Rima Das will be on the jury of Generation 14plus at the prestigious Berlin International Film Festival 2020, a category in which her 2018 film “Bulbul Can Sing” was given a special mention last year.
The other jury members for the 14plus category include Iranian filmmaker Abbas Amini and South African filmmaker Jenna Bass.
Despite being acknowledged for her awe-inspiring work abroad, Rima has restrained herself from associating with Bollywood names back home. She says that she has to be careful in choosing the right script and right people to work with as she doesn’t want to lose her voice.
“People are approaching me now and studios are approaching to associate especially after the success of my film ‘Village Rockstars’ ,but for me, filmmaking is life. I do not want to lose my voice so I need to be careful about choosing the script and choosing with whom I am working. I feel what you are destined to get, you will get. I do not have that kind of desire to get everything big. I want to make movies and associate with the right people,” Rima told Sputnik in an interview.
She also says that she herself is a bit lazy and busy with two films back to back, noting “I also needed breaks.”
“However other producers want to bound scripts. So, I am working slowly. Probably, in the future, I will work. But sometimes I feel that it is not necessary also (to associate). I just want to make movies and it is not important how big or how small, it doesn’t matter,” Rima shared.
However, she is not closed to the idea of associating with the mainstream Bollywood industry.
“Maybe if I have enough courage, because it’s all about me. If I find someone who can completely understand my characters and surrender herself or himself to the storyline then it will happen, and it doesn’t matter if it is Bollywood or Hollywood,” the filmmaker stated.
Many say it is little difficult to find a like-minded person in Bollywood and hence it's difficult to find freedom while working. Does she agree?
“I think so. It is not that like-minded people are not there in the industry but there are many hats to it (layers). This is a little problematic. I know some like-minded people in the industry but they have some other boss and also there is money involved, so when so many things are involved, it is difficult,” she replied.
However, Rima feels that opportunities are opening now because of OTT platforms.
“The opportunities are opening because, with OTT (Over The Top) platforms, a new class of audience is also arising, They are aware about the trend. They understand that only formulaic films are not going to work, they are aware,” stated Rima.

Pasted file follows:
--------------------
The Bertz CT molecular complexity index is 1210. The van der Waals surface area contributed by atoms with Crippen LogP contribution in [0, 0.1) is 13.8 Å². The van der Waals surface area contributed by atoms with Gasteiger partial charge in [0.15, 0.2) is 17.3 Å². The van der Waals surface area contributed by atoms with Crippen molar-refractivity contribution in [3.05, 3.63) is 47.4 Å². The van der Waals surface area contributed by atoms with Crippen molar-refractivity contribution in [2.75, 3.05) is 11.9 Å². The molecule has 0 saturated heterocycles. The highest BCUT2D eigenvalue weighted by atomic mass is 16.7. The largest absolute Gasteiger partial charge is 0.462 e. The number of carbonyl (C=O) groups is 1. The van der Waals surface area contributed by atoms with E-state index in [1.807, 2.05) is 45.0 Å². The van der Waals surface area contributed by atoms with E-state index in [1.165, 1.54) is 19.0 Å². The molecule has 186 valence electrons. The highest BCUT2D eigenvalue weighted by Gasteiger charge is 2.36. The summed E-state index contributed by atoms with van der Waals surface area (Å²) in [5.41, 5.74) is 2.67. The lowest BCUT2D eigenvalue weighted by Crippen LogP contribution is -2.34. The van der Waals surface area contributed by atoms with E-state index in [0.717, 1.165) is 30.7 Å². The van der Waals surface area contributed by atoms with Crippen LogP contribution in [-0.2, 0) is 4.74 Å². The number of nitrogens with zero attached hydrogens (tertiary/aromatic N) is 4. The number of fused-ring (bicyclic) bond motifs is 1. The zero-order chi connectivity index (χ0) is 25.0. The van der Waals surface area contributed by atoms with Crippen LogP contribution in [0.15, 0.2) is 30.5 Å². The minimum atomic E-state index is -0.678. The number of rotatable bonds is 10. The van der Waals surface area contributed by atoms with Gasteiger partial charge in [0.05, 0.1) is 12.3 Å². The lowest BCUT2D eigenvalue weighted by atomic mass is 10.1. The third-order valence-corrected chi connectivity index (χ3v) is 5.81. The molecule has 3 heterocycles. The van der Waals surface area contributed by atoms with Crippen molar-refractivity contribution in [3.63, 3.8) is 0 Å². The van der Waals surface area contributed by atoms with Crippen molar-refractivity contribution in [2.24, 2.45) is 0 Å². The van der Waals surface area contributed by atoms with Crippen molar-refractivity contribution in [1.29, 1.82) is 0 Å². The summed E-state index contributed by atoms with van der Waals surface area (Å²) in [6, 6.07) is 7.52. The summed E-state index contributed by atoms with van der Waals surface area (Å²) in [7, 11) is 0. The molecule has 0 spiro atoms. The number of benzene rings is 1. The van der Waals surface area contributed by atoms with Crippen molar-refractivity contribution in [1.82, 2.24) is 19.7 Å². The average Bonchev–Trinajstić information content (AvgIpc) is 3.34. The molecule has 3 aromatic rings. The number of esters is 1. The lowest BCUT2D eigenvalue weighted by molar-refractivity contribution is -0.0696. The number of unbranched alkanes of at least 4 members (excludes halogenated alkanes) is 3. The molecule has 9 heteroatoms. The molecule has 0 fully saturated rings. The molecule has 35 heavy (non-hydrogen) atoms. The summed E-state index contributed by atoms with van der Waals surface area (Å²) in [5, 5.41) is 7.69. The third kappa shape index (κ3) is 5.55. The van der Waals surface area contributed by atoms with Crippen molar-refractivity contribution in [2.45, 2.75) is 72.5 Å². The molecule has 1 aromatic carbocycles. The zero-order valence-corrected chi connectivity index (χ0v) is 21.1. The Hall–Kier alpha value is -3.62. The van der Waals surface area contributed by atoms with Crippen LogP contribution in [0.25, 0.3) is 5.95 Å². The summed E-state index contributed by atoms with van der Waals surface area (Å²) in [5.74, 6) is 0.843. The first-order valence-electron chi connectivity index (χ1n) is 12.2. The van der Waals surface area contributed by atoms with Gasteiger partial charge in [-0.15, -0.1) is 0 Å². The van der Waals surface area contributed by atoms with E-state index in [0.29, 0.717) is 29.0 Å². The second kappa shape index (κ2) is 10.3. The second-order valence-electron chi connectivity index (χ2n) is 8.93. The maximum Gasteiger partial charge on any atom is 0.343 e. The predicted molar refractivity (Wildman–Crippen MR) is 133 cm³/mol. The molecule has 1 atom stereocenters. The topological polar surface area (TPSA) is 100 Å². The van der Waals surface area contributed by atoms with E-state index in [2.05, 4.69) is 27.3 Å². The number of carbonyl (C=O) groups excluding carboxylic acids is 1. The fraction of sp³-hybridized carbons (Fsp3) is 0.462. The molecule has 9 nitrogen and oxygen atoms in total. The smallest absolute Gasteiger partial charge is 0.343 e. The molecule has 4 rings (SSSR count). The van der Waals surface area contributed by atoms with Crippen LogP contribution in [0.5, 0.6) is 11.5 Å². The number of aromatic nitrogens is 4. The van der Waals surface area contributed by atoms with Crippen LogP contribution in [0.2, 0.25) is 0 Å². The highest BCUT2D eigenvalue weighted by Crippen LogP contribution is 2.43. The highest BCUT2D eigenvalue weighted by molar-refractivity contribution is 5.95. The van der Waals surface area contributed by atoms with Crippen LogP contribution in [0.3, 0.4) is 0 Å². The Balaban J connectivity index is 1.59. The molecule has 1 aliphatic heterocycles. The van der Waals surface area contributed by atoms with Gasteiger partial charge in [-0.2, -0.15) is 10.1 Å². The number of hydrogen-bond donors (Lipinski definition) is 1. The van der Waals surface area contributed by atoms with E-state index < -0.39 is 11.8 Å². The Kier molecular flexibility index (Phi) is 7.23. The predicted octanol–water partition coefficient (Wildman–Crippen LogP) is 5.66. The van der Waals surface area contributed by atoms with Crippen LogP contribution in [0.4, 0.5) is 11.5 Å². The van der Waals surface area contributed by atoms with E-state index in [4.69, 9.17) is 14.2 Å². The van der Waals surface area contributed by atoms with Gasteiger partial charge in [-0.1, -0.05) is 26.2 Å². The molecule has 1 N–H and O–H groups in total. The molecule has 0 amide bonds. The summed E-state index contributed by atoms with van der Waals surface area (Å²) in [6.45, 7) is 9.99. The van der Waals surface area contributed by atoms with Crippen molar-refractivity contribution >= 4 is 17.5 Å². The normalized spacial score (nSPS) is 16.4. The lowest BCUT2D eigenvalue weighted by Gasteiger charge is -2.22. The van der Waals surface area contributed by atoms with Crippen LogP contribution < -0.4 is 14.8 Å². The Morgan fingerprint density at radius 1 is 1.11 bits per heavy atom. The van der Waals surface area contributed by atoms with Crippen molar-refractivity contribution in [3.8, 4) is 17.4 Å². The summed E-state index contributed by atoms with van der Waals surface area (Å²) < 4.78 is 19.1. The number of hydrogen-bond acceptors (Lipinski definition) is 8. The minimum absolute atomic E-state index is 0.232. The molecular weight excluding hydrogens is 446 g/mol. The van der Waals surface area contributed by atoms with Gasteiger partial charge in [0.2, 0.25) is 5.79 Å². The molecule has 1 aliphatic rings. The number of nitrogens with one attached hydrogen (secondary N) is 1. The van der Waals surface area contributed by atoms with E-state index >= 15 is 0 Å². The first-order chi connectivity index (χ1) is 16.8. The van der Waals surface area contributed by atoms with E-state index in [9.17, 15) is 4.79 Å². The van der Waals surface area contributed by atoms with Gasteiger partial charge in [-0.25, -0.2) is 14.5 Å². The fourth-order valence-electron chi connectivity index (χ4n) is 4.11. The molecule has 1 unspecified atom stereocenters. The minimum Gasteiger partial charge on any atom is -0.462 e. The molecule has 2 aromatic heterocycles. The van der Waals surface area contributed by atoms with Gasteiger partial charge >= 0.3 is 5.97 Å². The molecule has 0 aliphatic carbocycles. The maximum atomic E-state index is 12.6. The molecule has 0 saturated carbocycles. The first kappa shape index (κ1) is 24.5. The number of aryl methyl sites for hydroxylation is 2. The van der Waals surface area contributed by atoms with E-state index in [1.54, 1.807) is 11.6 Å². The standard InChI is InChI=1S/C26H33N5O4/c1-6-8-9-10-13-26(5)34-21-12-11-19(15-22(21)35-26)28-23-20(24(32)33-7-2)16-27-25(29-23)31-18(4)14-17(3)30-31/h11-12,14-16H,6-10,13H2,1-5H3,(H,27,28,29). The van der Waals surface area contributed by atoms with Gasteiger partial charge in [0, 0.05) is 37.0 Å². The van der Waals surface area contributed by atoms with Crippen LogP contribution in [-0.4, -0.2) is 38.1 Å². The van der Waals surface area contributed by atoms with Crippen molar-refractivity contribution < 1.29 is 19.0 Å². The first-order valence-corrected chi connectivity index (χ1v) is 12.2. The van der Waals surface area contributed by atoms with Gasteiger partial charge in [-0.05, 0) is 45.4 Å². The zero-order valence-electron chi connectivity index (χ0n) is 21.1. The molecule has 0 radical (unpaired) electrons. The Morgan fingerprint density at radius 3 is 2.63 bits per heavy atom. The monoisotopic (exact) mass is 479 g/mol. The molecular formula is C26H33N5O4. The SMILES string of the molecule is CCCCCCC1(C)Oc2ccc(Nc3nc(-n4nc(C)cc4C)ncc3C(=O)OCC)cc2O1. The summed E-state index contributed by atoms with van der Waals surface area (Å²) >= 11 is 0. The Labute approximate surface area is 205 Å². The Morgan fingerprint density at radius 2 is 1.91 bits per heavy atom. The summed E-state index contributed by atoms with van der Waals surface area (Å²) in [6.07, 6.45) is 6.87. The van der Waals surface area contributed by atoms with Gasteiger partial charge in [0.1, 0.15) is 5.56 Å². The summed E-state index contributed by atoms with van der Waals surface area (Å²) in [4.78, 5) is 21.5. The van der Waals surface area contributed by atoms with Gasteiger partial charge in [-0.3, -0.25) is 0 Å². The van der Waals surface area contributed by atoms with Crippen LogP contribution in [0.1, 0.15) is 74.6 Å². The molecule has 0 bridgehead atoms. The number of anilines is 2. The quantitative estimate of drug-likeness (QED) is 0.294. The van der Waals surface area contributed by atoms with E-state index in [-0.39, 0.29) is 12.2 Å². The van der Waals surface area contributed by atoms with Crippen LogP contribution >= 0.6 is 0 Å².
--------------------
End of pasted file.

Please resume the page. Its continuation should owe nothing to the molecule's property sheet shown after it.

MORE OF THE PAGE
A self-taught filmmaker, Rima dons multiple hats, working as screenwriter, producer, director, cinematographer and editor for her films. Her film “Village Rockstars” was screened at over 80 film festivals around the world and bagged over 50 awards including the National Film Awards as the Best Feature Film in India 2018. Another film, “Bulbul Can Sing”, was screened at over 40 prestigious film festivals across the world and won 14 awards. Both these films were released on Netflix on 15 January.
Also, her first feature “Man with the Binoculars” (Antardrishti) premiered in the First Feature Competition at the Tallinn Black Nights Film Festival 2016 in Estonia.
She is also one of the Brand Ambassadors of Toronto International Film Festivals 'Share Her Journey' campaigns that champion the cause of gender equality in cinema. Currently, Rima also manages a Mumbai-based production house, Flying River Films, which supports local and independent filmmakers in the region.
As a jury of Generation 14plus, which focuses on films that take young people seriously in their narratives and cinematic languages, Rima feels she has an added responsibility to fulfil after being considered for such a position at the Berlin Film Festival, which that is scheduled to take place from 20 February to 1 March 2020.
“I feel if they are calling for jury, it is their love and they are appreciating my work and this is what is important for me. I feel like there is lot of responsibility and pressure on me now. I feel that I am getting the message out that I should do things the way I am doing them. I should stick to my artistic instincts,” she said.
“In India too, I have people who love my work. So, I should focus there also,” she added.
When asked if she will continue making realistic films, the noted filmmaker said: “What I have realised from my experience is that I fall in love with cinema and it is not just reality cinema, it can be any cinema. It can be a thriller, a zombie movie also. The Magic of the filmmaking mesmerises me and I am still learning as a human being and my crafts and ideas are also developing as filmmaker, so it is not intentional.”